2. Perhaps equally important, it simplifies the process of friends and colleagues referring me to their connections. We’ve all had to make virtual introductions before and the most difficult part of the process is composing the description of the person you’re introducing and/or asking them for the key points they’d like you to highlight. Providing a URL for people to pass along can make a potentially cumbersome process fairly turnkey. This is true both in the case of people wishing to introduce you to a specific person via email or to the masses through social media, as shown here:
Hire @cutlerdave in Boston. Great guy – http://goo.gl/CrjHJ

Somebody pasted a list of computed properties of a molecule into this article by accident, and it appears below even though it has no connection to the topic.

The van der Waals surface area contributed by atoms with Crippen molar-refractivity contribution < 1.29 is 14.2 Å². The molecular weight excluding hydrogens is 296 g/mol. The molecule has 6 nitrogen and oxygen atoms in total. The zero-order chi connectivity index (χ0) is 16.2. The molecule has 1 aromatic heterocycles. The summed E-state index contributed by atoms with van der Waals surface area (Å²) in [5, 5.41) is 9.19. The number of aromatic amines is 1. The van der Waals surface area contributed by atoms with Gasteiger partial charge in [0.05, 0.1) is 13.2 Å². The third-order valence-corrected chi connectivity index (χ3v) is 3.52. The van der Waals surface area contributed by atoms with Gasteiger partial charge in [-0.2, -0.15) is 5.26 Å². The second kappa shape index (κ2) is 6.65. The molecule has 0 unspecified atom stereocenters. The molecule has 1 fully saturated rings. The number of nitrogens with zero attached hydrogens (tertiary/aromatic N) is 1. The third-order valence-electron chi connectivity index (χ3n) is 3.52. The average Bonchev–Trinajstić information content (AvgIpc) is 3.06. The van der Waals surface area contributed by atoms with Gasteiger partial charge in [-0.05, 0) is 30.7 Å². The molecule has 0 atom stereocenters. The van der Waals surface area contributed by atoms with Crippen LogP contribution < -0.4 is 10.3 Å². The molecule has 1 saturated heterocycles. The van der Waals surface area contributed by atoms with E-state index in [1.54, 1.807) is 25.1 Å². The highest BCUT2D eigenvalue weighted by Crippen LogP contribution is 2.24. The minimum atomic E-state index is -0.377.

— Chris Brogan (@chrisbrogan) July 14, 2011
3. Many of the interactions I have are via social media channels where brevity is important, especially on Twitter where I have a max of 140 characters available to me in a given tweet. Instead of trying to explain my entire background, I can compose a message & close with something along the lines of “My story: http://HireDaveCutler.com” (all the better if you customize a shortened URL, i.e., http://bit.ly/HireDC).
“Dave Cutler’s Job Search” Foursquare venue
Admittedly, this was a bit of a “throw it against the wall and see what sticks” example. That being said, I was seeking to accomplish a couple of things with the creation of this venue and my subsequent check-ins to it.